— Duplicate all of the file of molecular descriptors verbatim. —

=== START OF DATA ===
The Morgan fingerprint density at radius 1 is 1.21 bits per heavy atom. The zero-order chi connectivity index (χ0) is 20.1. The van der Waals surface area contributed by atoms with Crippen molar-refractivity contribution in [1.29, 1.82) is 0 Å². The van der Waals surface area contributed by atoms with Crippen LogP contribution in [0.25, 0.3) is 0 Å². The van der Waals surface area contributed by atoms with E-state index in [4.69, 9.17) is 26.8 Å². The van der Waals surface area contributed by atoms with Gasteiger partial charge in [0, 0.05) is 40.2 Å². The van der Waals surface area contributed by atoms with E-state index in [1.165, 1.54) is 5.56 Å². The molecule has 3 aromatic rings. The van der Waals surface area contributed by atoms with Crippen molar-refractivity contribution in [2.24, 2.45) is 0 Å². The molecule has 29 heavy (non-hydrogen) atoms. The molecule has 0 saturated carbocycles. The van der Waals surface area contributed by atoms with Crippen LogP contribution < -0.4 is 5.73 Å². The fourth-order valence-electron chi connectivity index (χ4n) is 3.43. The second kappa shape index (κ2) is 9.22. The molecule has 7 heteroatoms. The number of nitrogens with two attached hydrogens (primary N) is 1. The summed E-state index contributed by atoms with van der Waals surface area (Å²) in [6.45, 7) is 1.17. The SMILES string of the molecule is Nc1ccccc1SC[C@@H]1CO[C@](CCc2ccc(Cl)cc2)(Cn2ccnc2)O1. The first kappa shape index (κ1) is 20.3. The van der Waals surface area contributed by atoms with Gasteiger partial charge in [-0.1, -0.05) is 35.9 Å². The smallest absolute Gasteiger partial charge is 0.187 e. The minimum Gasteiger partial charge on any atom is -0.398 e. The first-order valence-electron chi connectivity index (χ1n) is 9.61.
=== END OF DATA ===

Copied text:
The Morgan fingerprint density at radius 1 is 1.21 bits per heavy atom. The zero-order chi connectivity index (χ0) is 20.1. The van der Waals surface area contributed by atoms with Crippen molar-refractivity contribution in [1.29, 1.82) is 0 Å². The van der Waals surface area contributed by atoms with Crippen LogP contribution in [0.25, 0.3) is 0 Å². The van der Waals surface area contributed by atoms with E-state index in [4.69, 9.17) is 26.8 Å². The van der Waals surface area contributed by atoms with Gasteiger partial charge in [0, 0.05) is 40.2 Å². The van der Waals surface area contributed by atoms with E-state index in [1.165, 1.54) is 5.56 Å². The molecule has 3 aromatic rings. The van der Waals surface area contributed by atoms with Crippen molar-refractivity contribution in [2.24, 2.45) is 0 Å². The molecule has 29 heavy (non-hydrogen) atoms. The molecule has 0 saturated carbocycles. The van der Waals surface area contributed by atoms with Crippen LogP contribution < -0.4 is 5.73 Å². The fourth-order valence-electron chi connectivity index (χ4n) is 3.43. The second kappa shape index (κ2) is 9.22. The molecule has 7 heteroatoms. The number of nitrogens with two attached hydrogens (primary N) is 1. The summed E-state index contributed by atoms with van der Waals surface area (Å²) in [6.45, 7) is 1.17. The SMILES string of the molecule is Nc1ccccc1SC[C@@H]1CO[C@](CCc2ccc(Cl)cc2)(Cn2ccnc2)O1. The first kappa shape index (κ1) is 20.3. The van der Waals surface area contributed by atoms with Gasteiger partial charge in [-0.1, -0.05) is 35.9 Å². The smallest absolute Gasteiger partial charge is 0.187 e. The minimum Gasteiger partial charge on any atom is -0.398 e. The first-order valence-electron chi connectivity index (χ1n) is 9.61.